Towards Public Broadcasting in Morocco and in the Region

Morocco, December 2003

IPJ director Magda Abu-Fadil (center front row) with participants from Morocco, Algeria, Lebanon, Britain, and the IFJ at the Rabat conference.

Round table discussion about media laws and their application to public broadcasting in the Arab Mediterranean region.

Opening session of the public broadcasting service conference.

Journalists from the Maghreb region, the Middle East and Europe met in Rabat to discuss the merits of public broadcasting and its eventual adoption in Morocco and the Arab World, where most countries’ broadcast media are still state-run.

The conference, entitled “Towards Public Broadcasting in Morocco and in the Region” and organized by the Brussels-based International Federation of Journalists and Syndicat National de la Presse Marocaine, adopted a declaration on the creation of an independent public broadcasting system in the region, including an action plan for journalists’ organizations.

Morocco is currently introducing new legislation aimed at liberalizing the broadcast sector and creating a broadcasting regulatory body. The official decision by the government to put an end to the state broadcasting system is an important step towards the development of public broadcasting in the country and the Northern Africa/Arab region.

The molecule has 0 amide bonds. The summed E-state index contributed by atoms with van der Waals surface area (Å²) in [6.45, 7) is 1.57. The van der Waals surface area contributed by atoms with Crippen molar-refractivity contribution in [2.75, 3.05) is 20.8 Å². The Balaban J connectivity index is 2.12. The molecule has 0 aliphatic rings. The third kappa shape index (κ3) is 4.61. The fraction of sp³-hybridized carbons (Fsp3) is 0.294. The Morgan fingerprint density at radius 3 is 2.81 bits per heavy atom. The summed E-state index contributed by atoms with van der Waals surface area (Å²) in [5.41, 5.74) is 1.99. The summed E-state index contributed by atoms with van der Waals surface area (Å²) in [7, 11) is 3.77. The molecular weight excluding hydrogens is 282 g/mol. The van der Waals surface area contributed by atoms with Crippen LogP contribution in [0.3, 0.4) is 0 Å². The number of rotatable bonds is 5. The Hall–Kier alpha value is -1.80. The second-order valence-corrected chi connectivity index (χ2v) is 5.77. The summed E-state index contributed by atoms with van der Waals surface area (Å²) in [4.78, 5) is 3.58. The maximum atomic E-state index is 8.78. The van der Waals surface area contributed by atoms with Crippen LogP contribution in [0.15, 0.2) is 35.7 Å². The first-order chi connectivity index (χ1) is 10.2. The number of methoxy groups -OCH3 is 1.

The meeting December 16-17, 2003, which was held at the Agence Maghreb Arabe Presse in Rabat, grouped journalists, academics, members of NGOs and other media specialsts who examined different countries’ media laws, professional associations and obstacles faced by journalists.

Participants spoke of a regulatory framework in Morocco, with creation of a Broadcasting Council, and detailed the country’s media and broadcast laws.

European experts familiar with the makeup of the European Broadcast Union said public broadcast service was a guarantee of pluralism and cultural diversity in the Mediterranean.

Panelists included Magda Abu-Fadil, director of LAU’s Institute for Professional Journalists, who spoke about Lebanon’s broadcast media laws and underlined the need for professional ethics, ongoing training and the understanding of media convergence.

They adopted an action plan and released a declaration on the creation of an independent public broadcasting system in the region. The conference was a practical example of transition to public broadcasting in the region, as enunciated in several previous international meetings such as the UNESCO conference of Sana’a in 1996 and a gathering in Amman, Jordan in 2003.

The meeting is part of the IFJ’s global campaign “Public Broadcasting for All.”

© 2003–2006 IPJ